The conundrum of human health versus beef fat consumption

Raluca Mateescu from Mateescu’s Animal Genetics and Genomics Lab explores the conundrum of human health versus beef fat consumption and opportunities for improving the health properties of beef

Animal fat has been stigmatised due to a perceived association with several diseases, from cardiovascular diseases to cancer. Because beef is perceived to have a high fat content, consumption of beef has suffered the most from this negative image.

Although the association between animal fat and disease is being challenged by new research, the idea that ‘fat is bad for you’ is well entrenched in consumers’ mind and very few people question the definition of ‘fat’ used by proponents of this argument or are aware of differences in ‘fat’ composition. As a result, the ‘fat-free’ label is still a powerful marketing tool.

There are three types of naturally occurring fatty acids, each with a different chemistry: saturated, monounsaturated and polyunsaturated. There is also trans-fat that is bad for your health (just think how often you saw the label “NO TRANS-FAT” to indicate a healthy food choice?) and is the result of the process of hydrogenation of liquid oils done by food processors to firm them up.

The other class of fat that has been linked to negative effects on health is the saturated fat. Epidemiologists identified statistical associations between a diet high in saturated fat and the incidence of coronary heart disease and colon, prostate and breast cancer. This led to the recommendation: “eat a low-fat, low-cholesterol diet.” Most of us have heard this simple recommendation so often, over the past two decades, that we can recite it in our sleep. Touted as a way to lose weight and prevent cancer and heart disease, it is no wonder much of the entire nation hopped on board. With beef labelled as a food high in saturated fat, per capita consumption of beef declined.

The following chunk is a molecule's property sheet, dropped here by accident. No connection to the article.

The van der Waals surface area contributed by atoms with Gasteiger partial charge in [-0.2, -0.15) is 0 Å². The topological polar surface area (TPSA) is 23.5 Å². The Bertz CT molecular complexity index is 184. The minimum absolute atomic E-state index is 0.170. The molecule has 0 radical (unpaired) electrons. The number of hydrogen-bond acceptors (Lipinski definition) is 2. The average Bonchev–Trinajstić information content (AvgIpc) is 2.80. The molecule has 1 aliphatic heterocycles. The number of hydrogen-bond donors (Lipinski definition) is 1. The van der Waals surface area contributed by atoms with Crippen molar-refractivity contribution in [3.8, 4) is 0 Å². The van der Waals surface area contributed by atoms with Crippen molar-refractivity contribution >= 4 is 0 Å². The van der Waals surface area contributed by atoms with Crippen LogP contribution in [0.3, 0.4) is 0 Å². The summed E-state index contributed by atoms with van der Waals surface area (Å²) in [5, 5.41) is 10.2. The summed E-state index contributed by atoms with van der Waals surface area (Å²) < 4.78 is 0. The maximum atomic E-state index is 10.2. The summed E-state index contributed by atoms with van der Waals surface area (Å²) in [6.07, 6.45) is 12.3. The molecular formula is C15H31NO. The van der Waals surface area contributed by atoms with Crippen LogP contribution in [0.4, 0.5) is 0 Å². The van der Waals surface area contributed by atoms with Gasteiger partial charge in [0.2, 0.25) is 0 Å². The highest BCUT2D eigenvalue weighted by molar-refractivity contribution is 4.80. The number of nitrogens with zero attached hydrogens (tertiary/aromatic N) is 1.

It turned out that this simple message is actually wrong. Detailed research carried out in the last decade shows that the total amount of fat in the diet, whether high or low, is not really linked with diseases. What really matters is the type of fat in the diet. Results from the large and long “Women’s Health Initiative Dietary Modification Trial” showed that eating a low-fat diet for eight years did not prevent heart disease, breast cancer, or colon cancer and did not do much for weight loss, either. What is becoming clearer is that bad fats, meaning trans-fat and some short-length saturated fats, increase the risk for coronary heart disease as well as other diseases, while good fats, meaning mono- and polyunsaturated and longer-length saturated fat, lower this risk. The key to a healthy diet is not to reduce total fat intake but to substitute bad fats for good fats.

Beef fat composition

How is beef fitting into this scenario? Marbling fat is an important meat quality trait in relation to juiciness, aroma and tenderness and is the fat depot of most interest in relation to fatty acid composition and human health. It refers to the white flecks or streaks of adipose tissue between the bundles of muscle fibres and is closely linked to intramuscular fat content.

beef fat